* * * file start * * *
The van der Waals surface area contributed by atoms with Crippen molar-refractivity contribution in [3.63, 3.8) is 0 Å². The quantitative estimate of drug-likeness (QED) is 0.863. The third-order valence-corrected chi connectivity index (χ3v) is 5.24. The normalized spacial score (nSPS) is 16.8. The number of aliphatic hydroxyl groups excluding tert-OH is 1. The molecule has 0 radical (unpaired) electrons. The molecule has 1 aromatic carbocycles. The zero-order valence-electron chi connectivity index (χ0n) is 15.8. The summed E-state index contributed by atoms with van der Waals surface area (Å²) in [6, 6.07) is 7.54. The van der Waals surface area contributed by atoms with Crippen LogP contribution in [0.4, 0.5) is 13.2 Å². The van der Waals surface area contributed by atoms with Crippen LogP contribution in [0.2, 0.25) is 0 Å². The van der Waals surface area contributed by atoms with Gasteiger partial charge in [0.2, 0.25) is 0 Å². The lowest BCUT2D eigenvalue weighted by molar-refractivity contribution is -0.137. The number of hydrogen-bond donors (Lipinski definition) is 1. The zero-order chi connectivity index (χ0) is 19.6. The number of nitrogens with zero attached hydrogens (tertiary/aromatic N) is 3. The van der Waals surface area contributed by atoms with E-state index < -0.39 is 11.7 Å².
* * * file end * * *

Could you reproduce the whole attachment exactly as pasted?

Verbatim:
The van der Waals surface area contributed by atoms with Crippen molar-refractivity contribution in [3.63, 3.8) is 0 Å². The quantitative estimate of drug-likeness (QED) is 0.863. The third-order valence-corrected chi connectivity index (χ3v) is 5.24. The normalized spacial score (nSPS) is 16.8. The number of aliphatic hydroxyl groups excluding tert-OH is 1. The molecule has 0 radical (unpaired) electrons. The molecule has 1 aromatic carbocycles. The zero-order valence-electron chi connectivity index (χ0n) is 15.8. The summed E-state index contributed by atoms with van der Waals surface area (Å²) in [6, 6.07) is 7.54. The van der Waals surface area contributed by atoms with Crippen LogP contribution in [0.4, 0.5) is 13.2 Å². The van der Waals surface area contributed by atoms with Crippen LogP contribution in [0.2, 0.25) is 0 Å². The van der Waals surface area contributed by atoms with Gasteiger partial charge in [0.2, 0.25) is 0 Å². The lowest BCUT2D eigenvalue weighted by molar-refractivity contribution is -0.137. The number of hydrogen-bond donors (Lipinski definition) is 1. The zero-order chi connectivity index (χ0) is 19.6. The number of nitrogens with zero attached hydrogens (tertiary/aromatic N) is 3. The van der Waals surface area contributed by atoms with E-state index < -0.39 is 11.7 Å².